Britain prepares to trumpet new era for nuclear power
The government was expected Tuesday to herald a new era for nuclear power in Britain alongside a greater reliance on renewable sources when it releases a review of the country’s energy needs.
But the long-awaited report will likely trigger an angry response from environmentalists because any support for cleaner power, such as solar or tidal energy, will be overshadowed by the nuclear references.
The review, ordered by Prime Minister Tony Blair late last year, is expected to propose the construction of a new generation of nuclear power plants to help offset shrinking North Sea oil and gas reserves.
It will also reportedly call for a five-fold increase in electricity production from renewable wind, solar, tidal and agricultural sources.
Blair wants Britain to rely more on nuclear power rather than expensive and dirty carbon fuels in a bid to combat climate change and reduce Britain’s dependence on foreign energy imports.
But environmental groups argue that there are better ways to do this, such as greater investment in renewable energy and a reduction in consumption.
The Observer newspaper on Sunday said the government’s review would conclude that nuclear power was economically viable and should play a role in the country’s future energy requirements.
Without nuclear power, Britain’s dependence on gas would rise from 38% to 55% by 2020, with up to 90% of this imported—largely from unstable regions such as the Middle East, Central Asia, Africa and Russia—the weekly reported, citing a final draft of the review.
In addition, the closure of nuclear and coal plants over the next decade would mean 25 gigawatts of carbon-free, secure capacity must be built by 2020—about 30% of current capacity—according to the document.
The Observer quoted the review as saying: “Based on a range of possible scenarios, the economics of nuclear now look more positive than at the time of the 2003 energy white paper.”
It continued: “Government considers that nuclear should have a role to play in the future of the UK generating mix, alongside other low carbon-generating options.”
The Department of Trade and Industry is considering building six new nuclear power stations, each capable of generating 1,6 gigawatts of power, The Observer said, citing unnamed sources.
These investments will be financed by the private sector rather than government subsidies, under the review’s proposals.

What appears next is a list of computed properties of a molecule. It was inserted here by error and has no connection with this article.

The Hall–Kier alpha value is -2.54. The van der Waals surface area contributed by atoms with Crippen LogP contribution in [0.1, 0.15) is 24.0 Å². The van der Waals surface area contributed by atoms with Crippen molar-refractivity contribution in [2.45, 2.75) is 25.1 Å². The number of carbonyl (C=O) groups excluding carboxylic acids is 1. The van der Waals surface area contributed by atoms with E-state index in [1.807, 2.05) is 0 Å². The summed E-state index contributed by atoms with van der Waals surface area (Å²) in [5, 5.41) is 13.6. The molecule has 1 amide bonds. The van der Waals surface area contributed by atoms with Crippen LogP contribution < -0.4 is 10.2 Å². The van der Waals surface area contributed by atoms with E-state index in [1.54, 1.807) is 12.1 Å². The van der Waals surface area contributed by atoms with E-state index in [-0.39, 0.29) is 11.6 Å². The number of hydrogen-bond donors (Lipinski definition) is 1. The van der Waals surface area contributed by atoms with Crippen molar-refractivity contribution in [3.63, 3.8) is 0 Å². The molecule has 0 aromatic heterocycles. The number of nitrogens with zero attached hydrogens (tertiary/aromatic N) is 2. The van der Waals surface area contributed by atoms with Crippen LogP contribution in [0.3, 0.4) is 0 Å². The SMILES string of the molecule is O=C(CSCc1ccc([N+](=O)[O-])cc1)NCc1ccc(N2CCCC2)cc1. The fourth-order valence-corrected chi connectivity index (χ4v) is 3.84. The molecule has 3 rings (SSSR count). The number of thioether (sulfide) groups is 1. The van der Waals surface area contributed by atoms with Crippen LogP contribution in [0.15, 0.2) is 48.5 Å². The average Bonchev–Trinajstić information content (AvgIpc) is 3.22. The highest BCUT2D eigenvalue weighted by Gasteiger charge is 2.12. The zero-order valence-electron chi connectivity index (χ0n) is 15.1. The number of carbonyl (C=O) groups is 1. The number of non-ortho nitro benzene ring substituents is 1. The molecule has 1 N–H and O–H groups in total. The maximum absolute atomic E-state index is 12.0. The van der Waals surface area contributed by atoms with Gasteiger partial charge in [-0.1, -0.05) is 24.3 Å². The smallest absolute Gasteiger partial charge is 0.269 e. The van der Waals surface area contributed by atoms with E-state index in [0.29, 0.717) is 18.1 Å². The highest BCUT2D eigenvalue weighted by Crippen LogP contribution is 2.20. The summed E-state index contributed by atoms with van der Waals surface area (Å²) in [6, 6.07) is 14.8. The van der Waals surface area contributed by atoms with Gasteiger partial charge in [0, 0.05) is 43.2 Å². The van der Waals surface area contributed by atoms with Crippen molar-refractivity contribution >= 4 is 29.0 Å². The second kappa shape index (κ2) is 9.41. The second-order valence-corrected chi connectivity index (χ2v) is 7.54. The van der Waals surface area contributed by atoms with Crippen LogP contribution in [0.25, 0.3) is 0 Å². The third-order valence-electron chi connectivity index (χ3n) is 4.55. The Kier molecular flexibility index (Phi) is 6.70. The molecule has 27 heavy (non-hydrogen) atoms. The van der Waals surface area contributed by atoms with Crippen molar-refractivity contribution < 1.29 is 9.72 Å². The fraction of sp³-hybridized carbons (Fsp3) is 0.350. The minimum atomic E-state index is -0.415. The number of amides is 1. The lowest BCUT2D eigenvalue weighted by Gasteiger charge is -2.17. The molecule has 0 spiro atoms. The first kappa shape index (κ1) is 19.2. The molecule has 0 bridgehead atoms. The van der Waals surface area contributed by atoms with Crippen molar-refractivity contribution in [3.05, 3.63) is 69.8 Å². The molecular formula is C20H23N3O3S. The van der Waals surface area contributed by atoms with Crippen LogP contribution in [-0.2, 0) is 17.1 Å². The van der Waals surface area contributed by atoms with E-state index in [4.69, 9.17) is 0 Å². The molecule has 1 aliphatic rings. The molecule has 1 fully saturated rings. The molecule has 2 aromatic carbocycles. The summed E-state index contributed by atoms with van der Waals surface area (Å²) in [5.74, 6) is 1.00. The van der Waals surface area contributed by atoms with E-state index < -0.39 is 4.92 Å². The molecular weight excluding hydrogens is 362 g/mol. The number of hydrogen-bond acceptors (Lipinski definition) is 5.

Turning to renewable energy, the report will suggest raising the level of electricity produced by wind, solar, tidal and agricultural sources from 4% to 20% of Britain’s needs, the newspaper said.
The government also wants to focus more on potentially beneficial technologies that are currently uneconomic, such as off-shore wind farms.
Such overtures towards renewable energy failed to appease the critics.
Stephen Hale, a former adviser to the Department of Environment, Food and Rural Affairs, said it would be a mistake to rely too heavily on atomic energy.
The government’s review would be remembered “for a costly and misguided commitment to a new wave of nuclear power stations,” Hale, who is currently director of the pressure group Green Alliance, wrote in the paper.
Upping the pressure, a committee of MPs warned on Monday that the government was in danger of rushing the construction of such plants without conducting a “full and proper” assessment of Britain’s energy needs.
The trade and industry committee also urged Blair to secure “broad political and public support” before implementing potentially far-reaching decisions.
Britain currently has about a dozen nuclear power stations, most of them built in the 1960s and 1970s. They provide around 25% of the country’s electricity.
Proponents of new reactors, which emit virtually no carbon dioxide, say they would help Britain meet a pledge to reduce greenhouse gas emissions by 20% of 1990 levels by 2010. - AFP.